Tuesday, 30 August 2022

Setting Building through the Riding of Strange Mounts

When struggling for ways to freshen up a campaign setting you are devising, you could do worse than start off by asking: 'What weird things do the people in region X ride?'

Here is a table you can use:






Giant frogs or newts


Giant snakes


Giant gulls





Giant anteaters










Giant tortoises


Other (orcs, gnolls, etc.)


This is not just a way of 'weirding things up'. It acts as a spur to the imagination: what kind of a polity, geography and society is home to crocodile-riding dwarves, giant gull-riding elves, or giant newt-riding humans?

In the first case, I immediately imagine a riparian kingdom based in cities burrowed into the huge banks of a gigantic river, with intricate systems of dams and sluices for flooding control, and a complex schedule of taxation for merchants seeking to pass through. In the second, I see a wind-swept and rain-flecked archipelago in subarctic climes, dominated by rivalrous clans of 'gull barons' trapped in a never-ending cycle of internecine squabbling, blood feuds and vendettas. And the third calls to mind tribes of newt-riders inhabiting a great swamp or river delta, living in tree-house villages and waiting for the seasonal (or monthly, or weekly, or whatever) floods to arrive so they can go raiding on their fire-bellied amphibious steeds.

How about giant-anteater riding orcs? Ostrich-riding elves? Rhino-riding halflings? The possibilities are endless (well, 50 or so, anyway). 


  1. In our current campaign, we are all riding "pteryks" (something like that) which are big two legged birds like they ride in Nausicaa.

  2. What about bears, moose, giant rhinoceros beetles, woolly mammoths, giant tortoises and hares...? Also, what else do these societies use their mount-creatures for? Do they milk them, shear them, make armor out of shed exoskeletons, use them as draft animals or guard beasts? I bet giant anteaters would be great excavators. Halflings would love them - why dig your own burrow by hand when you've got an anteater to do it?

    1. Yep, you could easily (well, maybe not 'easily') expand it to a 1d100 table. I also like what you might call the cultural implications which you identify. A mount is not just a mount!

  3. Sometimes it takes something simple to remind me how powerful the imagination really is! The fact that we can extrapolate entire cultures from a quick 2d10 table is really amazing. I got elven rhino riders, and immediately thought how their long lifespans might make domesticating such a creature possible (assuming of course, that the elves doing the domestication weren't gored to death during the process) and also of the physical changes that might happen to the creature itself as it underwent the process of domestication. Now the rhinos have long, floppy ears and their skin has started to show interesting patterns - white and black patches have appeared in many instead of the more uniform grey of their ancestors. Their skulls have a reduced cranium size and have become more brachycephalic. All of these animals are less aggressive than they once were, but the docility depends on their breeding, for war, travel, or work. Their horns, prized by those domesticating them as both beautiful and useful, have become ever longer and some have demonstrated outré shapes as they have become specialized for goring enemies, furrowing fields, pushing heavy loads, or in rare cases, for pure aesthetics.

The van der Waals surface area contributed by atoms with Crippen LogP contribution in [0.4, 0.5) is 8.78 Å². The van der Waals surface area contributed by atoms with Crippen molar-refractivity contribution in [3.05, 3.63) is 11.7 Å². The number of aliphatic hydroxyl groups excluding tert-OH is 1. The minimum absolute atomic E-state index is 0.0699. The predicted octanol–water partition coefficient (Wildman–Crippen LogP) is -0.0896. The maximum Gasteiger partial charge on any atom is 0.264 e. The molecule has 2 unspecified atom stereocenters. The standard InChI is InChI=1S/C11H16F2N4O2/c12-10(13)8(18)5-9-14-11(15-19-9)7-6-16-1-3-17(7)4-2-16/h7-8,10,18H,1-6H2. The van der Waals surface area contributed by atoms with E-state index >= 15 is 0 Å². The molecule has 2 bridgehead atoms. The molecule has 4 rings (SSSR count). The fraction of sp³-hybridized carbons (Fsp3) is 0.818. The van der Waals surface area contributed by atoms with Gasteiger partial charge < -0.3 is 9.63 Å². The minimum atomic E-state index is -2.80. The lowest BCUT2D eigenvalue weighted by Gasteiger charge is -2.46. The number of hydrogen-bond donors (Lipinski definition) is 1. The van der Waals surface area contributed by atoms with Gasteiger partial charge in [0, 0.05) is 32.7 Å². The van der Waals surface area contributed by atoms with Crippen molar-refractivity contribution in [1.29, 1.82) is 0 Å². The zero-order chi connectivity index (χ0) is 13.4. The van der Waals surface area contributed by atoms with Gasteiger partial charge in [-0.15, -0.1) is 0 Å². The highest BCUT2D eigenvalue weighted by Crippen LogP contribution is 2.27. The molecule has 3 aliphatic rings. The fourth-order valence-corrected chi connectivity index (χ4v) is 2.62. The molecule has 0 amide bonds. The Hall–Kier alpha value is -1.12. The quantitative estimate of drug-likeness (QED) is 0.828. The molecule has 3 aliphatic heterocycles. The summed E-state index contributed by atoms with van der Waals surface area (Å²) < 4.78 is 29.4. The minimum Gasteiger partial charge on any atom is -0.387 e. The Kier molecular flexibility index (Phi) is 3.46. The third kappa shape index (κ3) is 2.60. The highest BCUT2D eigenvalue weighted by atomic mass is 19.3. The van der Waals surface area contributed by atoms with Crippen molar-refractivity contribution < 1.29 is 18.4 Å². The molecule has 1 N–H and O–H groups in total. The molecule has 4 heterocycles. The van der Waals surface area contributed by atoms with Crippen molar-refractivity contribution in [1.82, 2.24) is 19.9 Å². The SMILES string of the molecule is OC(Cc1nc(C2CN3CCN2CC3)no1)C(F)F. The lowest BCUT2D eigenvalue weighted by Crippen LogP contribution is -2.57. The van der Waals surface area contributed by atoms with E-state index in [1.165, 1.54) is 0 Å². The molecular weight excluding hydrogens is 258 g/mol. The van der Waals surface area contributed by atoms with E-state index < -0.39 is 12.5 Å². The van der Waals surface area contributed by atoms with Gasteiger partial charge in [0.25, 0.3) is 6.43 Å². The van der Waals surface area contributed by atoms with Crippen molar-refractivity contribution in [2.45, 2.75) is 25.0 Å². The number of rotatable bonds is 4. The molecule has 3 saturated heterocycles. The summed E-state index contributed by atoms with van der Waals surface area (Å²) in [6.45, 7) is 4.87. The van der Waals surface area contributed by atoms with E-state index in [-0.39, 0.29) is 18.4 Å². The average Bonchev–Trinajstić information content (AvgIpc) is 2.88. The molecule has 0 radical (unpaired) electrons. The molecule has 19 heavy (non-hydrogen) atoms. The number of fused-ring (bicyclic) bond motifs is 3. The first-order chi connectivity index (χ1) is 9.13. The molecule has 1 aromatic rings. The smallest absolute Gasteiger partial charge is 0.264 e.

1. Nice. Yes, it's fascinating how the brain fills in the details almost instinctively.

  4. The halflings are late again, can someone get them faster mounts, this is getting ridiculous.

  5. This post immediately reminded me of The Mount by Carol Emshwiller, a book about aliens who have domesticated humans as mounts. It came out in the 2000s, but feels like it could have been written decades earlier.

    What's better than elves riding anteaters? Anteaters riding elves, obvs. Some use prehensile tongues to manipulate the reins, while firing their muskets, two-clawed. In close quarters, a skilled elf-rider of the Vermilinguan Guard may dual-wield stilettos with tongue and tail, in addition to pistol and sabre.

    1. Heh. This also reminds me of the dwarf warriors in The Book of the New Sun who are carried round on the shoulders of big tall...albinos is it?